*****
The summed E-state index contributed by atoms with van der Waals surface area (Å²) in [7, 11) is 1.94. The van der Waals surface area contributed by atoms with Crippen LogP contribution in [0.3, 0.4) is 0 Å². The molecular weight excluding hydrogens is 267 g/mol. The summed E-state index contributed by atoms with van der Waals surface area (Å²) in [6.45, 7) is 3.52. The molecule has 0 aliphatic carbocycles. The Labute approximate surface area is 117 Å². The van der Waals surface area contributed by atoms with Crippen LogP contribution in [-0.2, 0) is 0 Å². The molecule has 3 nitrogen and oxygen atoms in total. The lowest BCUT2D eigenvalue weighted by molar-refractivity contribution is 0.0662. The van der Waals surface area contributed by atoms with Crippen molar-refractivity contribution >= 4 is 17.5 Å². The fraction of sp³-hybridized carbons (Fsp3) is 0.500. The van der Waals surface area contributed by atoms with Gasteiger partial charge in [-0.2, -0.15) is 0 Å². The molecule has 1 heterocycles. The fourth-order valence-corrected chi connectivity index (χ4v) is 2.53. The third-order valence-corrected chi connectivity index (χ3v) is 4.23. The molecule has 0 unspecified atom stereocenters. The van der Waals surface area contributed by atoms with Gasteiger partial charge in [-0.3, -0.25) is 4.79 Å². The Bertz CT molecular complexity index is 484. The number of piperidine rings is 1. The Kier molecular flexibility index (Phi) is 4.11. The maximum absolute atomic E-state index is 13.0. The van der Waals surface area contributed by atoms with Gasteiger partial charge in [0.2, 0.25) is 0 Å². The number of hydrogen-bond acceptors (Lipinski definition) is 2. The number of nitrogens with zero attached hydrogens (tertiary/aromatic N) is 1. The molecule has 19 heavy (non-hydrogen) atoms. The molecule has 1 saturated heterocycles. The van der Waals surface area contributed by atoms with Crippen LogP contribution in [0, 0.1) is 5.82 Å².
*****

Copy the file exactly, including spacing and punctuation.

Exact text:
The summed E-state index contributed by atoms with van der Waals surface area (Å²) in [7, 11) is 1.94. The van der Waals surface area contributed by atoms with Crippen LogP contribution in [0.3, 0.4) is 0 Å². The molecular weight excluding hydrogens is 267 g/mol. The summed E-state index contributed by atoms with van der Waals surface area (Å²) in [6.45, 7) is 3.52. The molecule has 0 aliphatic carbocycles. The Labute approximate surface area is 117 Å². The van der Waals surface area contributed by atoms with Crippen LogP contribution in [-0.2, 0) is 0 Å². The molecule has 3 nitrogen and oxygen atoms in total. The lowest BCUT2D eigenvalue weighted by molar-refractivity contribution is 0.0662. The van der Waals surface area contributed by atoms with Crippen molar-refractivity contribution >= 4 is 17.5 Å². The fraction of sp³-hybridized carbons (Fsp3) is 0.500. The van der Waals surface area contributed by atoms with Gasteiger partial charge in [-0.2, -0.15) is 0 Å². The molecule has 1 heterocycles. The fourth-order valence-corrected chi connectivity index (χ4v) is 2.53. The third-order valence-corrected chi connectivity index (χ3v) is 4.23. The molecule has 0 unspecified atom stereocenters. The van der Waals surface area contributed by atoms with Gasteiger partial charge in [-0.3, -0.25) is 4.79 Å². The Bertz CT molecular complexity index is 484. The number of piperidine rings is 1. The Kier molecular flexibility index (Phi) is 4.11. The maximum absolute atomic E-state index is 13.0. The van der Waals surface area contributed by atoms with Gasteiger partial charge in [0.2, 0.25) is 0 Å². The number of hydrogen-bond acceptors (Lipinski definition) is 2. The number of nitrogens with zero attached hydrogens (tertiary/aromatic N) is 1. The molecule has 19 heavy (non-hydrogen) atoms. The molecule has 1 saturated heterocycles. The van der Waals surface area contributed by atoms with Crippen LogP contribution in [0, 0.1) is 5.82 Å².